I've read a million (no, really: a million) different methods for "perfect" hard-boiled eggs, ranging from vinegar in the water to old eggs to ice baths to whatever else. Many of them stress that you shouldn't really "hard-boil" the eggs, but instead bring them just to a boil and then let them simply sit in the hot water for a certain amount of time, to ensure the egg won't be rubbery. It sounds plausible, but none of these methods have ever worked reliably for me! I haven't been able to find many methods that take high altitude into account, and maybe that's the problem.
Anyway, of course it ended up being my mom's method that works for me every time. I don't know why I kept looking online when I should have just asked her. (In fact I DID use her method when I was living at home, but later I forgot and sought "cooking experts" online instead. Let that be a lesson to me.) I make no promises, because each of those other million methods made promises: "this works every single time," "this never fails," "the shells come off in huge elegant pieces," "the yolks are buttery-smooth"---and each one of them STILL didn't work. Which tells me there must be a bunch of other variables involved. But anyway, for anyone who is searching for how to cook hard-boiled eggs at high altitude (just in time for Easter!), this way works for me.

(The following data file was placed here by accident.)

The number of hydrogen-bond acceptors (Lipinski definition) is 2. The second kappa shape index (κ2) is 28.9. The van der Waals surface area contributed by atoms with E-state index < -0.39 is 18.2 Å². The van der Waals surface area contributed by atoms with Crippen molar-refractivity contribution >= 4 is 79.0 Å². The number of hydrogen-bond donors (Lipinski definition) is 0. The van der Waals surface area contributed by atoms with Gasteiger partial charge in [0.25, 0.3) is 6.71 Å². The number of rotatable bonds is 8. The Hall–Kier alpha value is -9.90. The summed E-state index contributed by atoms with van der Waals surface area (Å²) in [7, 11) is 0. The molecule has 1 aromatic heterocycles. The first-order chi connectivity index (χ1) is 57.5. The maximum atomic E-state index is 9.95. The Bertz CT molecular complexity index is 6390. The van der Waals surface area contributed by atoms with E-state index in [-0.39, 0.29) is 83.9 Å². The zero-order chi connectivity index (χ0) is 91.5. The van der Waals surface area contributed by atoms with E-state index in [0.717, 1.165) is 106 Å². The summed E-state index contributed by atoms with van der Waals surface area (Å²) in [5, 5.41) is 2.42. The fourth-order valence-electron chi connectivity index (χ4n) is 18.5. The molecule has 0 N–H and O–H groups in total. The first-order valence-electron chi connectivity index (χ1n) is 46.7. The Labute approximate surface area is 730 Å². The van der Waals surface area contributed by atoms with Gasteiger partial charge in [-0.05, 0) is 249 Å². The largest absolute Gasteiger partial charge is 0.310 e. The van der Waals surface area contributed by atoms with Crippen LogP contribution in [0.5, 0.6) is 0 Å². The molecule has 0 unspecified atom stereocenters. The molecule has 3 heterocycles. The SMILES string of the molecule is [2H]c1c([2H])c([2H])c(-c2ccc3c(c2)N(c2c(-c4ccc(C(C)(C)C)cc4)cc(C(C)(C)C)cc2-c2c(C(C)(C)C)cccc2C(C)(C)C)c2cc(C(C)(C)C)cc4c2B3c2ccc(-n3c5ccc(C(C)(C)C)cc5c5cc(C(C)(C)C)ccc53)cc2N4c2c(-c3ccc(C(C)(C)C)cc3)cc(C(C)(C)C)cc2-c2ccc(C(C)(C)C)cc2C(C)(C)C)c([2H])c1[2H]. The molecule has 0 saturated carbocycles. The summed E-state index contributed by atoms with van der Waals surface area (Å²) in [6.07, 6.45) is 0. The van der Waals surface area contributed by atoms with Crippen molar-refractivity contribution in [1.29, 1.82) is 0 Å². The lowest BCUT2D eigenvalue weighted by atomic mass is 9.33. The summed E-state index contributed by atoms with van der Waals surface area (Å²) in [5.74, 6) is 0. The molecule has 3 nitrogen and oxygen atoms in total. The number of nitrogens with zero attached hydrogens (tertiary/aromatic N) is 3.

1. Put several eggs in a saucepan (try to pack them in fairly tight so they don't have too much room to roll around). Cover them with cold water, add some salt to the water, and put them on the stove over high heat.
2. Bring the water to a boil. I had a cooking teacher who made us learn to hear the difference between boiling and non-boiling water in a lidded pan (so we didn't have to lift the lid and let all the heat out). Anyway, stick around close so you can listen (or peek in) to know when the water starts boiling. As soon as it does, put a lid on the pan (if it's not on already), turn down the heat to low, and set a timer for 12 minutes.
3. When the timer rings, turn off the heat, take the pan off, pour out the boiling water in the sink, and re-cover the eggs with cold water. (Do this a few times, since the hot pan will heat the cold water pretty fast at first.) Let them sit in the cold water for 5 minutes or so. You can then refrigerate them for later, or peel them.
4. When you do peel the eggs, do it under cold running water. I think this helps break the bond between the shell and that under-membrane beneath (?).